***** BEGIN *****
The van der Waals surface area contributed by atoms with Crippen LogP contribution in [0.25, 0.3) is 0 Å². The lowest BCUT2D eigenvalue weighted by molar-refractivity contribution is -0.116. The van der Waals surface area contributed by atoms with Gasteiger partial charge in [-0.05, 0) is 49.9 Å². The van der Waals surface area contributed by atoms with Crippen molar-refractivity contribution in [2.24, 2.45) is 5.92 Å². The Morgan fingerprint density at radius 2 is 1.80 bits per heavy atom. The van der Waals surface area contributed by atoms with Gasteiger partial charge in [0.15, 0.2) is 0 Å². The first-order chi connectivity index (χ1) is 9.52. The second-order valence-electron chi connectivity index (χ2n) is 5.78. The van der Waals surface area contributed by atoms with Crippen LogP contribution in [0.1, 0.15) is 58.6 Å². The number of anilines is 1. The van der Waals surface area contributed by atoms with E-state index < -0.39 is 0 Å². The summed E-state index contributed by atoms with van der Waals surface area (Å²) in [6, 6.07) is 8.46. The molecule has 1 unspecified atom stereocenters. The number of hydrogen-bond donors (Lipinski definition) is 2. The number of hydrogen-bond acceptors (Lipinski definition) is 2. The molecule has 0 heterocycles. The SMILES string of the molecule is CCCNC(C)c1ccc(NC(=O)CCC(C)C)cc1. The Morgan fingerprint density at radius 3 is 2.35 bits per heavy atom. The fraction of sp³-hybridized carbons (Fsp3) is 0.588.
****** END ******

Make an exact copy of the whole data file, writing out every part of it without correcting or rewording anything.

The van der Waals surface area contributed by atoms with Crippen LogP contribution in [0.25, 0.3) is 0 Å². The lowest BCUT2D eigenvalue weighted by molar-refractivity contribution is -0.116. The van der Waals surface area contributed by atoms with Gasteiger partial charge in [-0.05, 0) is 49.9 Å². The van der Waals surface area contributed by atoms with Crippen molar-refractivity contribution in [2.24, 2.45) is 5.92 Å². The Morgan fingerprint density at radius 2 is 1.80 bits per heavy atom. The van der Waals surface area contributed by atoms with Gasteiger partial charge in [0.15, 0.2) is 0 Å². The first-order chi connectivity index (χ1) is 9.52. The second-order valence-electron chi connectivity index (χ2n) is 5.78. The van der Waals surface area contributed by atoms with Crippen LogP contribution in [0.1, 0.15) is 58.6 Å². The number of anilines is 1. The van der Waals surface area contributed by atoms with E-state index < -0.39 is 0 Å². The summed E-state index contributed by atoms with van der Waals surface area (Å²) in [6, 6.07) is 8.46. The molecule has 1 unspecified atom stereocenters. The number of hydrogen-bond donors (Lipinski definition) is 2. The number of hydrogen-bond acceptors (Lipinski definition) is 2. The molecule has 0 heterocycles. The SMILES string of the molecule is CCCNC(C)c1ccc(NC(=O)CCC(C)C)cc1. The Morgan fingerprint density at radius 3 is 2.35 bits per heavy atom. The fraction of sp³-hybridized carbons (Fsp3) is 0.588.